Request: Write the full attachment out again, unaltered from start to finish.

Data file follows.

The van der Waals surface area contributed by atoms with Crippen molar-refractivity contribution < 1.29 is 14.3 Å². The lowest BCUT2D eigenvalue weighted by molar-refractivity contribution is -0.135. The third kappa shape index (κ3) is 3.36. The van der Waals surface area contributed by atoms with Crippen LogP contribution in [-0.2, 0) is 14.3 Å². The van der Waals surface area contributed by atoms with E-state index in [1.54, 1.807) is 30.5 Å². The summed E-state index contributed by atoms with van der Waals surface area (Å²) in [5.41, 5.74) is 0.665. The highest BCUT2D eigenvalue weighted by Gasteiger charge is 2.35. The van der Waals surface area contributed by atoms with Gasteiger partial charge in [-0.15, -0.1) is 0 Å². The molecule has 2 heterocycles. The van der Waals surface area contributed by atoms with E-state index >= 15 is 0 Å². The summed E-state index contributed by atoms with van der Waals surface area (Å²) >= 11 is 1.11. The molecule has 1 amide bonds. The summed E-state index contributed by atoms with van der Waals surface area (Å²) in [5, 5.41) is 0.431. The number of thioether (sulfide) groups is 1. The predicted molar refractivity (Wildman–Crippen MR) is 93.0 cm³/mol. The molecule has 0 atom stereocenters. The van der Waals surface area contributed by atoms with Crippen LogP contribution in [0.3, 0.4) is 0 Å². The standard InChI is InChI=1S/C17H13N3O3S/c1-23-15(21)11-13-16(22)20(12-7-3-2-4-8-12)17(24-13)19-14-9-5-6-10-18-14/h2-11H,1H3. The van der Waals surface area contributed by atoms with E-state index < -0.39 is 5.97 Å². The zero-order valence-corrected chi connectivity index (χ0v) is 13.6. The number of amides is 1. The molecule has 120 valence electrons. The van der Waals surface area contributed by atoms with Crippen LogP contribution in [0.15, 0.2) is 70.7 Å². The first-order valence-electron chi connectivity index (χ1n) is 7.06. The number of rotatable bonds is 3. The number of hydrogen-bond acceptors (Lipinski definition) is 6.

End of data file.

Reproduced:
The van der Waals surface area contributed by atoms with Crippen molar-refractivity contribution < 1.29 is 14.3 Å². The lowest BCUT2D eigenvalue weighted by molar-refractivity contribution is -0.135. The third kappa shape index (κ3) is 3.36. The van der Waals surface area contributed by atoms with Crippen LogP contribution in [-0.2, 0) is 14.3 Å². The van der Waals surface area contributed by atoms with E-state index in [1.54, 1.807) is 30.5 Å². The summed E-state index contributed by atoms with van der Waals surface area (Å²) in [5.41, 5.74) is 0.665. The highest BCUT2D eigenvalue weighted by Gasteiger charge is 2.35. The van der Waals surface area contributed by atoms with Gasteiger partial charge in [-0.15, -0.1) is 0 Å². The molecule has 2 heterocycles. The van der Waals surface area contributed by atoms with E-state index >= 15 is 0 Å². The summed E-state index contributed by atoms with van der Waals surface area (Å²) >= 11 is 1.11. The molecule has 1 amide bonds. The summed E-state index contributed by atoms with van der Waals surface area (Å²) in [5, 5.41) is 0.431. The number of thioether (sulfide) groups is 1. The predicted molar refractivity (Wildman–Crippen MR) is 93.0 cm³/mol. The molecule has 0 atom stereocenters. The van der Waals surface area contributed by atoms with Crippen LogP contribution in [0.3, 0.4) is 0 Å². The standard InChI is InChI=1S/C17H13N3O3S/c1-23-15(21)11-13-16(22)20(12-7-3-2-4-8-12)17(24-13)19-14-9-5-6-10-18-14/h2-11H,1H3. The van der Waals surface area contributed by atoms with E-state index < -0.39 is 5.97 Å². The zero-order valence-corrected chi connectivity index (χ0v) is 13.6. The number of amides is 1. The molecule has 120 valence electrons. The van der Waals surface area contributed by atoms with Crippen LogP contribution in [0.15, 0.2) is 70.7 Å². The first-order valence-electron chi connectivity index (χ1n) is 7.06. The number of rotatable bonds is 3. The number of hydrogen-bond acceptors (Lipinski definition) is 6.